But what I discovered is that when you’ve read so much fantasy you’ve really absorbed so many tropes and so many ingredients that when I went to write my first fantasy novel, they were just there for me. It actually felt very familiar to me. More familiar even than contemporary, which is about the real world, because it had been where my imagination had spent so much time my whole life. Writing fantasy was really invigorating – it was like being a cook, opening a cabinet and going, "Oh my gosh, look at all the stuff in here I get to play with, like dragons!"
What about populating those worlds? You've both received a lot of praise for your inclusive representation – was diversity at the forefront of your writing process?
LB: I’ve asked myself this question because my first book, Shadow and Bone, is a very straight, very white fantasy, and my peer group has never been particularly straight or particularly white, so I had to ask, in looking back, why that was. I think I was writing to a lot of the fantasy that I had read. It was my first foray, and it was only as I continued in that series that I found my voice and started building worlds that looked a little bit more like mine and the way I wanted the world to look.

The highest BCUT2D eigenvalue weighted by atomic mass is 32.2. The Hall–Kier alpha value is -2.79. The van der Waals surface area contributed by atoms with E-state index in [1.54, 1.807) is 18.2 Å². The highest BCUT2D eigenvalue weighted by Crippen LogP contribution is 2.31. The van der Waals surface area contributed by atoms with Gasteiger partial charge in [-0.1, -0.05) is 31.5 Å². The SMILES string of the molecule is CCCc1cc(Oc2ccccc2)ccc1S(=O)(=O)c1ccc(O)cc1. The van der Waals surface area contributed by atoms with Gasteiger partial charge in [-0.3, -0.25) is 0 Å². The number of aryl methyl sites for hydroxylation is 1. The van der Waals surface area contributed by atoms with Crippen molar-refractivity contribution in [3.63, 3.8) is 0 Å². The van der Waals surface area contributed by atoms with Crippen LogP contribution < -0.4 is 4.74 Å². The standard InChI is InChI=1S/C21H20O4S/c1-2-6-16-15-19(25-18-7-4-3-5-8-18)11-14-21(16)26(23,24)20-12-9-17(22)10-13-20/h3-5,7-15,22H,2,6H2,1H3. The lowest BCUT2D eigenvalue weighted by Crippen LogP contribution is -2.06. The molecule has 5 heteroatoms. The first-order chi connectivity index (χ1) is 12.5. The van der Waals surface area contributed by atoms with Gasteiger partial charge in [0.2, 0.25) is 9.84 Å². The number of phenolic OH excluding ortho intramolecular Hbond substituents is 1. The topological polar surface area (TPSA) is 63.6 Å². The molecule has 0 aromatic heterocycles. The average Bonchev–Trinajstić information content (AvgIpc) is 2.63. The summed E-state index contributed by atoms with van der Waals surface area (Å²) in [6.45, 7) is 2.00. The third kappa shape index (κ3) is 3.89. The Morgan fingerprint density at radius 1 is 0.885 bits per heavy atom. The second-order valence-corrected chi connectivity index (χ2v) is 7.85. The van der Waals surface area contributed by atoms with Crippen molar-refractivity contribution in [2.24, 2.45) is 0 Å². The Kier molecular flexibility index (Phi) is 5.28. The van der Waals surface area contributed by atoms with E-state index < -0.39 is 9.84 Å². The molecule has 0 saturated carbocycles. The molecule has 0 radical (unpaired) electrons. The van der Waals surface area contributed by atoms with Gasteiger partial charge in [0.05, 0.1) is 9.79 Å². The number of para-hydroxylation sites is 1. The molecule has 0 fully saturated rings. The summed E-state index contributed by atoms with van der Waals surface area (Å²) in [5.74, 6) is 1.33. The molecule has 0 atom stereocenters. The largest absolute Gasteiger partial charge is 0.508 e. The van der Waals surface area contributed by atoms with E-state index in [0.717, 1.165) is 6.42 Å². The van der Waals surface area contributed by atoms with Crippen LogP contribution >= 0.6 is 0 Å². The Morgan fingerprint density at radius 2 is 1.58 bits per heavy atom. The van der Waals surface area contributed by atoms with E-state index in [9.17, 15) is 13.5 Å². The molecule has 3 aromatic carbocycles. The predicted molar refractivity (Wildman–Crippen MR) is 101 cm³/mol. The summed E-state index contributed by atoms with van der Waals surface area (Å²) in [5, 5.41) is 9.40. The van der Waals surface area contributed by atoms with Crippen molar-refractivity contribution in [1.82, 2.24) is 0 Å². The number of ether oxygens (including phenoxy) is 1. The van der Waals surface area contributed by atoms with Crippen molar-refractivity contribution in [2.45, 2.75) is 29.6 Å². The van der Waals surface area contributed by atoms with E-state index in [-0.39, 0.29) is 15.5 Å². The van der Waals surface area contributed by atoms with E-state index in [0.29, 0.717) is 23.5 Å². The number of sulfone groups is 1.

When I wrote Six of Crows, I think I would have had to go out of my way to create a white, straight team. Ketterdam is supposed to be this international hub of people from all over the world, from all backgrounds, so it was a very organic thing. That said, making sure that that representation was respectful, and a positive versus a negative thing, was really where the deliberation came in.
RR: I think when you grow up, when your mainstream entertainment is very homogenous, any diversity sort of gets introduced as plot. You know everybody’s straight, white, sane, and in good health unless it’s a very special episode of Blossom. Sometimes people ask me about Eleanor and Park and they say, “Did you intentionally write about outcasts?” and I think there’s just way more people like Eleanor and Park out there than whoever it is you’re visualising as a normal protagonist. It’s not for plot or a lesson, it’s just that a real character is going to bring his or identity.